At the Coliseum, Tommy fights his way through the Gladiators and earns the right to face Brakus. Disheartened by the perceived loss of his friends and family, Tommy fights bravely but appears to be overmatched by the formidable Brakus. As Brakus prepares to finish him off, however, Alex suddenly breaks through into the arena, his mere presence giving Tommy a second wind. A vicious barrage of kicks send Brakus to the canvas, and Tommy warns him to stay down. But Brakus does not comply, and Tommy has no choice but to break his neck, much to the delight of the bloodthirsty crowd.
With his champion defeated, Weldon announces Tommy as the new owner of the Coliseum and invites him to say a few words to the live audience. Disgusted with the brutality of the fights, Tommy takes the microphone and declares the Coliseum closed. When Weldon protests, Alex silences him with a swift elbow to the face. Alex and Tommy then leave the arena together, turning off the lights as they exit.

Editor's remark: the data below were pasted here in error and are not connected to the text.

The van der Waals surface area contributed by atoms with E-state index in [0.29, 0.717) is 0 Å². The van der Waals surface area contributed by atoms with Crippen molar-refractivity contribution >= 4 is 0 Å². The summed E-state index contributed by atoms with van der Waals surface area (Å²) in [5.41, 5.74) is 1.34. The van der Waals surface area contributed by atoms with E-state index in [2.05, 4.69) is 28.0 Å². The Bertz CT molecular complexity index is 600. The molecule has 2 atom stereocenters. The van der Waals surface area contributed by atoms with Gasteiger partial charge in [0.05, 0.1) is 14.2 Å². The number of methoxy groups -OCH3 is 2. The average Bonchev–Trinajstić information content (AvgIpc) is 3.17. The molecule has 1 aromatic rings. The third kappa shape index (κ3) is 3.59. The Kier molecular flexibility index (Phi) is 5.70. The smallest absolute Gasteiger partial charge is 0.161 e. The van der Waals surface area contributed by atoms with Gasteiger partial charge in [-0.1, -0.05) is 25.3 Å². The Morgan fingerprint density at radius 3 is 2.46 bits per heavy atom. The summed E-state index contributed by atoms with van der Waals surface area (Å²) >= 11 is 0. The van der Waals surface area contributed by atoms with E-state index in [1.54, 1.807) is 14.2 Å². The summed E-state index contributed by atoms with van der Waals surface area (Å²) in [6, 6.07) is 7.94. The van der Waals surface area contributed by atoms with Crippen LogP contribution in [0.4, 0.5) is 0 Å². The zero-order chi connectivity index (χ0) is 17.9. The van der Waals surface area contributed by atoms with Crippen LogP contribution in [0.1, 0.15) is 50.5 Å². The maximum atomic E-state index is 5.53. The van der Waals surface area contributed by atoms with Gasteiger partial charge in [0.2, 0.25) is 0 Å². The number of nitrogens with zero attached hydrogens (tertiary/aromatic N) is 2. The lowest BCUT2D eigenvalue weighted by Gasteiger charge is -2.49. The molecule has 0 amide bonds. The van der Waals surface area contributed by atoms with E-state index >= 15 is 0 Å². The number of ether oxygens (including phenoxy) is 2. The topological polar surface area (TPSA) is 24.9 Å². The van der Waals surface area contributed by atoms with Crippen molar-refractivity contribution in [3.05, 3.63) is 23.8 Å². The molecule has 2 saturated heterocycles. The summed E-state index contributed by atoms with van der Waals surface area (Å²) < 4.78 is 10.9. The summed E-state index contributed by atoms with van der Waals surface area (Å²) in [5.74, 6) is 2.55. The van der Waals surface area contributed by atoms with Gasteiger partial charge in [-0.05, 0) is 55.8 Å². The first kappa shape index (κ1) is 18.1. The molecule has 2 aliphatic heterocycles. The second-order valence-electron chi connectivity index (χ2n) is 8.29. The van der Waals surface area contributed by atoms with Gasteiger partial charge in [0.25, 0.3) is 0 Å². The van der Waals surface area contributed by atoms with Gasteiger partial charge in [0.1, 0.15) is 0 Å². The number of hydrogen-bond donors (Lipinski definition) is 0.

- Alexander Grady - Eric Roberts
- Tommy Lee - Phillip Rhee
- Travis Brickley - Christopher Penn
- Walter Grady - Edan Gross
- Brakus - Ralf Möller
- Sue - Meg Foster
- James - Sonny Landham
- Weldon - Wayne Newton
- Finch - Patrick Kilpatrick
- Grandma - Betty Carvalho
- Dae Han - Simon Rhee
- Sae Jin Kwon - Hayward Nishioka
- Yung June - Ken Nagayama
- Karate Student - Michael Treanor (uncredited)
Best of the Best 2 was a box office flop, earning only $6,607,218. Furthermore, it was scathed by movie-goers and critics alike, and as a result, further sequels were not given a theatrical release. The film currently holds an 11% rating on Rotten Tomatoes.
Nevertheless the movie was a great success on the VHS-to-rentals market following its theatre release, and it was this success that spawned two sequels that similarly found their niche in the direct-to-video market.
Film historian Leonard Maltin gave the film a negative review, but also said, "[it] actually improves on its lame predecessor, which appallingly wasted its top-drawer cast."
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In popular culture
- "Weekend Box Office : Oscar Nominee Boost Tapers Off". The Los Angeles Times. Retrieved 2011-01-14.
- "MOVIE REVIEW If You Like Fighting, It's Rah, Rah Rhee". Sun Sentinel. Retrieved 2011-01-13.
- "MOVIE REVIEW Throwing the Dice With Death Underneath Las Vegas". The Los Angeles Times. Retrieved 2011-01-13.